Tuesday, March 27, 2012
As Christian Persecution Grows In Iran So Does The Church
Story taken from
Open Doors staff members recently reported that church growth is “explosive” in Iran; they even speak of a revival.
Iran is the fifth country in the world on Open Doors’ World Watch List for the persecution of believers. The president and the supreme leader of the country openly speak against the growth of house churches, and persecution against Christian converts is highly prevalent.
Interestingly, though, these two government leaders are nearly alone in their disdain for Christianity as a “Western religion,” says one Open Doors staff member. “In the past, Christianity wasn’t popular; it was seen as a Western religion. Now only the government sees it as a Western product, or better: a Western political system,” says the staff member.
Iranians have seen the corruption of the Islamic Revolution in their own country and are looking for something more. This yearning combined with a bold Christian presence is causing church growth like never before.
“Iranians are very outgoing and want to speak about their faith,” a staff member states. “That is why discipleship training (with elements of outreach and communications) for Iranian believers is successful. If you tell them that a Christian should share, the Iranian Christian shares.”
Offering discipleship training is one of the ways Open Doors works to strengthen the Iranian church. It is estimated that about half of the new Christians are open about their new faith while others are keeping their conversion a secret.
As a result of this willingness to take risks, there are hundreds of thousands of believers in Iran. About 40 years ago, approximately 200 Christians from a Muslim background were living in Iran. Today some estimate that there are as many as 370,000 Christian converts. Besides these new believers, Iran also has a traditional Armenian and Assyrian church with about 80,000 members.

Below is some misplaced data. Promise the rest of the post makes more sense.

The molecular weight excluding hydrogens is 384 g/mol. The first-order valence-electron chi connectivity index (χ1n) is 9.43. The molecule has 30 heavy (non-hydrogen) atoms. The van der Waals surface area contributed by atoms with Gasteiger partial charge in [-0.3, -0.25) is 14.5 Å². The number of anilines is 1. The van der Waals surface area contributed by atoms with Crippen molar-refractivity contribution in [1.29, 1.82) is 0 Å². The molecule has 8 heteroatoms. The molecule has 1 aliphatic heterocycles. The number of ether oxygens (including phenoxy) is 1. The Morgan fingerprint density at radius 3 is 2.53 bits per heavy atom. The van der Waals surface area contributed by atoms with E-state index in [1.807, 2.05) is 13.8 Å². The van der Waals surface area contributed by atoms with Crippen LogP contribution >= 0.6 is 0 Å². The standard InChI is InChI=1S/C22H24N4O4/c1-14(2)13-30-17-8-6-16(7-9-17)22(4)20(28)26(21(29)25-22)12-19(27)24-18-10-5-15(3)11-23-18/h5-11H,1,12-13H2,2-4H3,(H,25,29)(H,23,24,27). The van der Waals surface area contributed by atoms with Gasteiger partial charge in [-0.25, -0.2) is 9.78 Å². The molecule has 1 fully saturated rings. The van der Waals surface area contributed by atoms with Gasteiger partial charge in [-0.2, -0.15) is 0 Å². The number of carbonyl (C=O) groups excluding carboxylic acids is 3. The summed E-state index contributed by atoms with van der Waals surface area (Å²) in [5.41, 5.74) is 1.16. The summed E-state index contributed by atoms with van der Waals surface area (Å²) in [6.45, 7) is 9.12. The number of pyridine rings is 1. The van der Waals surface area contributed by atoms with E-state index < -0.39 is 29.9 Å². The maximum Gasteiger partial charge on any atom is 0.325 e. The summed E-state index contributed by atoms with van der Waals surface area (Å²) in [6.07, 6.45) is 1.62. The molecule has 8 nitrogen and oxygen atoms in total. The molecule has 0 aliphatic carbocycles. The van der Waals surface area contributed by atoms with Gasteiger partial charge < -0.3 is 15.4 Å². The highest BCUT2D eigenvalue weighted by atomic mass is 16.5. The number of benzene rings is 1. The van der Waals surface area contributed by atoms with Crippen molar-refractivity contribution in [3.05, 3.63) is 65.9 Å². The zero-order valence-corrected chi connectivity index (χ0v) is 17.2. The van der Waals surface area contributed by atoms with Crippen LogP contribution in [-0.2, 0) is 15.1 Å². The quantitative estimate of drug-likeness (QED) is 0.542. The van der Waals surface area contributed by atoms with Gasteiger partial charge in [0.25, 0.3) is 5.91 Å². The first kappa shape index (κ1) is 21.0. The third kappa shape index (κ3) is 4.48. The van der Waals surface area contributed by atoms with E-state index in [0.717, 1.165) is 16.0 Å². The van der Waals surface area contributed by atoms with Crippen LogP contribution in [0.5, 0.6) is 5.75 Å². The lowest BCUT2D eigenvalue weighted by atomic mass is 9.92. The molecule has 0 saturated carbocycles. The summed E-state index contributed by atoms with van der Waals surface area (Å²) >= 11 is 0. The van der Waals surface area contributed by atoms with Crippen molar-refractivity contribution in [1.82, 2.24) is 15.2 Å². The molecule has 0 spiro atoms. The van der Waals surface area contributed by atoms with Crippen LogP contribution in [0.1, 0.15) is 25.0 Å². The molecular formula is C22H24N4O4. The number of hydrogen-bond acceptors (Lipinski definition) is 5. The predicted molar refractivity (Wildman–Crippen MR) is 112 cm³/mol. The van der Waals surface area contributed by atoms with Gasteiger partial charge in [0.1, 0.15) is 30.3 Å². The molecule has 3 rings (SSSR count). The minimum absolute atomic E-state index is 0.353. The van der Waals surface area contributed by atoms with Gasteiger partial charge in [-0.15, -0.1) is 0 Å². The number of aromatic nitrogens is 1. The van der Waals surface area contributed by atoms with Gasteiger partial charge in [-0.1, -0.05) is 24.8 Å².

These Christians face daily harassment for their faith. The government’s abhorrence of house churches has caused house churches to cut membership down from around 15 members to more like five or six.
Open Doors staff say that in the last several months, the Iranian government has prohibited several churches from offering services in Farsi on Fridays, the official day off in the country. The Iranian government also forbids the selling of Bibles or New Testaments.
And persecution comes from society, too. “Based on the information that we get from people, we believe that persecution by family members is growing; but this kind of persecution is less visible than, for example, arrest by police.” But, the staff member adds, “Even though persecution is growing, people becoming Christians continues to grow.”
The growth can only be explained by the power of the Lord. Pray that He would continue to work through the church, and to give dreams and visions to seeking Iranians. Pray for boldness and safety for believers as they proclaim the name of the one and only God.